When the first shots are fired on Sept. 11, 2001, the Pentagon received a 911 call from a resident in California.
“We are being followed,” the caller said.
The caller said his home had been broken into and the suspects were in his backyard.
“I just want to tell you that we are under attack, and if you see anything suspicious, come and get me,” the woman told 911 dispatchers.
Two minutes later, another 911 call was placed to the same address.
“Are you there?
I need your help,” the first caller said as the caller asked if he could speak to a female police officer.
The dispatcher replied that she could, and that the police were at the scene of the crime scene.
The next two minutes were a frantic call.
The call to 911 was answered by a woman who identified herself as an Air Force pilot.
“You know what I heard last night, I was at the gate, I heard the blast, I don’t know what to say,” the female pilot said.
“There was a large explosion, and then we saw smoke coming out of the building.”
At first, the female police operator tried to explain that there had been a shooting at the Pentagon.
“They say that a bomb was dropped on the Pentagon,” she said.
A few minutes later she said a bomb had been planted in the Pentagon by a former employee of the Defense Department.
The woman said the military was aware of the situation.
“The government is aware of this situation and has been briefed on it,” the officer said.
As the call ended, the caller indicated that the person responsible for the bombing at the Washington Monument was still at large.
“How many more times do I have to tell people?
You have to hear this,” the police operator told the caller.
Police later determined that the bomb had caused no casualties, but that the caller was still on the phone with them.
“That was the first time I really heard them say ‘I heard something’,” the caller told CBC News.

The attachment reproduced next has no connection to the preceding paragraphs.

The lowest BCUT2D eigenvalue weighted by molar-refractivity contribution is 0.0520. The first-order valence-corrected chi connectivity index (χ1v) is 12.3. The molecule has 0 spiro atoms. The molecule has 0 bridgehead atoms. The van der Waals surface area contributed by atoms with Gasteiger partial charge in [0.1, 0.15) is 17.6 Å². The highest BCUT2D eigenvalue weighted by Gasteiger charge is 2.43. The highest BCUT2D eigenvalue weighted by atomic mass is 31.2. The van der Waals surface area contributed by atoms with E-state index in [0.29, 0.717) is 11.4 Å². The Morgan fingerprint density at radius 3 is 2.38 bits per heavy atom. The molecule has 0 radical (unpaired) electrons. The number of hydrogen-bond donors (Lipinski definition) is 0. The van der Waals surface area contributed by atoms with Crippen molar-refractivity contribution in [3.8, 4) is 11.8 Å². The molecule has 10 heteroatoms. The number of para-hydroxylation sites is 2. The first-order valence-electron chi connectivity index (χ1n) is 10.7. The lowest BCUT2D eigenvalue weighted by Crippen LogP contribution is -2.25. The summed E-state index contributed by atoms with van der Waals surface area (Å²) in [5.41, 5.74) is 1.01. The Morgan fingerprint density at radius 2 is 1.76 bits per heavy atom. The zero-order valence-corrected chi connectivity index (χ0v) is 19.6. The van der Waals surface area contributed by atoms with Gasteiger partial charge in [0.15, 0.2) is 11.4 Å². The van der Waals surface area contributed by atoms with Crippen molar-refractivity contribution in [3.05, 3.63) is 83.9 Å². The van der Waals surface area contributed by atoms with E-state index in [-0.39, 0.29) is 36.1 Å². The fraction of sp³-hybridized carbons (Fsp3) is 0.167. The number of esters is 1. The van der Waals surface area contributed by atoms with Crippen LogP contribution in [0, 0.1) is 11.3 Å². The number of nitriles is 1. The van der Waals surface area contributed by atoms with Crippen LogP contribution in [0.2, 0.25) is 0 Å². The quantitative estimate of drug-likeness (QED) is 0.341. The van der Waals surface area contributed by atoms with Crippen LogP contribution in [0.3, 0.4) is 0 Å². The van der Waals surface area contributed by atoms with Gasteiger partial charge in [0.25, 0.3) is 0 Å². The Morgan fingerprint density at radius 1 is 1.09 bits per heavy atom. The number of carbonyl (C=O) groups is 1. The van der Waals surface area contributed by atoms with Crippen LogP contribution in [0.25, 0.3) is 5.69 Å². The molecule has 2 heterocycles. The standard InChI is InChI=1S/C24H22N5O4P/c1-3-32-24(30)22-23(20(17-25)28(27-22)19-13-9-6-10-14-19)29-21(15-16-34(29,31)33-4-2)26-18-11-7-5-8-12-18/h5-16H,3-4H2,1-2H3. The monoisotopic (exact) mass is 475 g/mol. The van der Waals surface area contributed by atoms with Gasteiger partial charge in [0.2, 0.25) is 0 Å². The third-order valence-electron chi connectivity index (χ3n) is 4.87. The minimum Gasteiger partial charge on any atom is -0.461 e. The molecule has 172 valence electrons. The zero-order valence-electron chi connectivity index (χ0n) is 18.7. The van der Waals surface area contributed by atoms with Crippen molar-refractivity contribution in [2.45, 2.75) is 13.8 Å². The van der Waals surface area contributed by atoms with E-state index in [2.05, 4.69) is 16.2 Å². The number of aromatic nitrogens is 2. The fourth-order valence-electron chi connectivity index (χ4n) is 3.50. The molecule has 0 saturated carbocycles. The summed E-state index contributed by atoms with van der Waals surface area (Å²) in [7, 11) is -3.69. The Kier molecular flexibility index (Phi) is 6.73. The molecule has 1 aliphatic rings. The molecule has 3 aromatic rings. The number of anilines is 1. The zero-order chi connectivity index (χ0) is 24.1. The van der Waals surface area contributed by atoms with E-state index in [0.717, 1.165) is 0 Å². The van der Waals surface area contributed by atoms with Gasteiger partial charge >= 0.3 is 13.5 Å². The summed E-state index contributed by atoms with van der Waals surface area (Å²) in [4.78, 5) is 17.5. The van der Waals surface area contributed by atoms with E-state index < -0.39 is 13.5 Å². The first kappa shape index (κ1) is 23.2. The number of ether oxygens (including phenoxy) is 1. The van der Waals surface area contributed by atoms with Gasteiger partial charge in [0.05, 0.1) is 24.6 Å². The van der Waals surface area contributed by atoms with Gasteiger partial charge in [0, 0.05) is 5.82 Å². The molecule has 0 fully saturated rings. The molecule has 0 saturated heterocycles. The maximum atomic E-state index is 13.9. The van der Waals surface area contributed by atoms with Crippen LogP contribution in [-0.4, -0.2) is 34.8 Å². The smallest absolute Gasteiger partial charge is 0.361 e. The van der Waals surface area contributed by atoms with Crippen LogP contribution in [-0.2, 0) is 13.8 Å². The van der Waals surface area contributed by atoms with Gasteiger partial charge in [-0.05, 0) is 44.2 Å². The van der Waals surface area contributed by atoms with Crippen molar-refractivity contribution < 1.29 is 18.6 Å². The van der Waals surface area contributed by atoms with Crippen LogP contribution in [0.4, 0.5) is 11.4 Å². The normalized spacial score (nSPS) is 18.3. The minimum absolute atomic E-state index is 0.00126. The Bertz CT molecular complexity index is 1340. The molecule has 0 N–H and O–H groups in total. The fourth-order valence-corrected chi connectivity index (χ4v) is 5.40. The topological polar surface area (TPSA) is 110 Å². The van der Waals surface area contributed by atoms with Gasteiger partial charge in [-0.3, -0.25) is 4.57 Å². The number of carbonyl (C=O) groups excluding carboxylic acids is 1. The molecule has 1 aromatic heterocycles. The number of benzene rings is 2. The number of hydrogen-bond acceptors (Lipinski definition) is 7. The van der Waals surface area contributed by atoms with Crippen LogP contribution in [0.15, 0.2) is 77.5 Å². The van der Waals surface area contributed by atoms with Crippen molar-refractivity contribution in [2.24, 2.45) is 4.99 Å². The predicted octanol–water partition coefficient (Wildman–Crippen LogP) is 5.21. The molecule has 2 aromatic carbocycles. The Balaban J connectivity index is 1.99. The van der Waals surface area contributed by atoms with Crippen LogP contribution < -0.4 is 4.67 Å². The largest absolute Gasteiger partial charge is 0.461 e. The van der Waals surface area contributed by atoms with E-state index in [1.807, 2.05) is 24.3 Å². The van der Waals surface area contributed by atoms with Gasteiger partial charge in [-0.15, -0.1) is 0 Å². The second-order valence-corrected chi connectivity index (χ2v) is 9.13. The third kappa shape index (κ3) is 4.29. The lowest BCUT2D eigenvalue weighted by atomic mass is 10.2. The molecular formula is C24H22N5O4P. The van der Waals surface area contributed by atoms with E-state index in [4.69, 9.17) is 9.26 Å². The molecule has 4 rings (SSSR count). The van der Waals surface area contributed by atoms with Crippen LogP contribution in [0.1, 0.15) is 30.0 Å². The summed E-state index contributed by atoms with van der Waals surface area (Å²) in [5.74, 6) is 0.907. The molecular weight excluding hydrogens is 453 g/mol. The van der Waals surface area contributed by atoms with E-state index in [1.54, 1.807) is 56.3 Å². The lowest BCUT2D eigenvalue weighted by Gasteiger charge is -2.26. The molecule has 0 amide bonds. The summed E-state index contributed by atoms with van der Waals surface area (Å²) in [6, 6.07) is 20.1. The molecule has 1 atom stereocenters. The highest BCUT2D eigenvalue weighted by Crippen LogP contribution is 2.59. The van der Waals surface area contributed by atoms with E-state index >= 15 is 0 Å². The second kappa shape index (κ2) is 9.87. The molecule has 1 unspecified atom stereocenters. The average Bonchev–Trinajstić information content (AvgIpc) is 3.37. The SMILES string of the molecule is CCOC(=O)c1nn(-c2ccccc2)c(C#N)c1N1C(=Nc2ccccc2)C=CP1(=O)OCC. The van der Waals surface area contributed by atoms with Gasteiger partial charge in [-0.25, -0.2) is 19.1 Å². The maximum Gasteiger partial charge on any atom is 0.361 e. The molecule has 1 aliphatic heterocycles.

The two calls to 911 were followed by several more calls to the emergency line from the same woman.
“What happened last night was we had a man who had just been in the building and we thought it was a bomb, but then we heard something.
I was like, ‘What is it?’ and he was like ‘I don’t really know,'” the woman said.
It was only a matter of minutes before the caller stopped responding.
“Oh, my God,” the dispatcher told her.
The military responded quickly.
At the Pentagon, officers rushed to the scene.
“My first reaction was, ‘Holy shit!,'” one of the women who answered the call said.
Two officers then pulled up to the house, and the woman was asked to show them the damage.
The officer told her to leave the house.
The man then came out of a bathroom and tried to enter the house through the front door.
The officers followed the man into the house and ordered him to get out.
The other officers then fired tear gas into the home and knocked down the front doors of the house in an attempt to get the man out.
“Then they started shooting tear gas,” the military said in a statement at the time.
One officer fired his gun several times, striking a man in the back of the head.
A second officer shot a woman in the hand.
Officers then shot a man as he ran toward the front of the home, but he was not hit.
“This individual was shot in the head and was transported to a local hospital,” the statement said.
Three minutes after the initial 911 call, the first call to the military emergency line came in.
“It’s a bomb and we have to get rid of it,” a woman on the line told the military dispatcher.
“And we don’t have time to do that.”
A bomb squad is then called in, which dispatcher said was a good idea.
“If it was something else, then I would have done it differently,” the dispatchie said.
But when the military officer returned to the line to confirm the damage, the woman continued to refuse to move her front door down.
“Please, just come in,” she begged.
“Because it’s a real bomb.”
The woman eventually moved her door to the side.
“Is this an emergency?” the woman asked.
“Yeah,” the operator responded.
“Do you know what’s in the house?” the dispatcher asked.
The operator answered that she didn’t know.
The 911 operator then asked the woman, “What is the name of the person that’s got you on the way?”
“The person who’s been calling the police?” the operator replied.
“He’s got a bomb,” the 911 operator said.
Seconds later, a woman appeared on the video.
“Can I please go into your house?” she asked the operator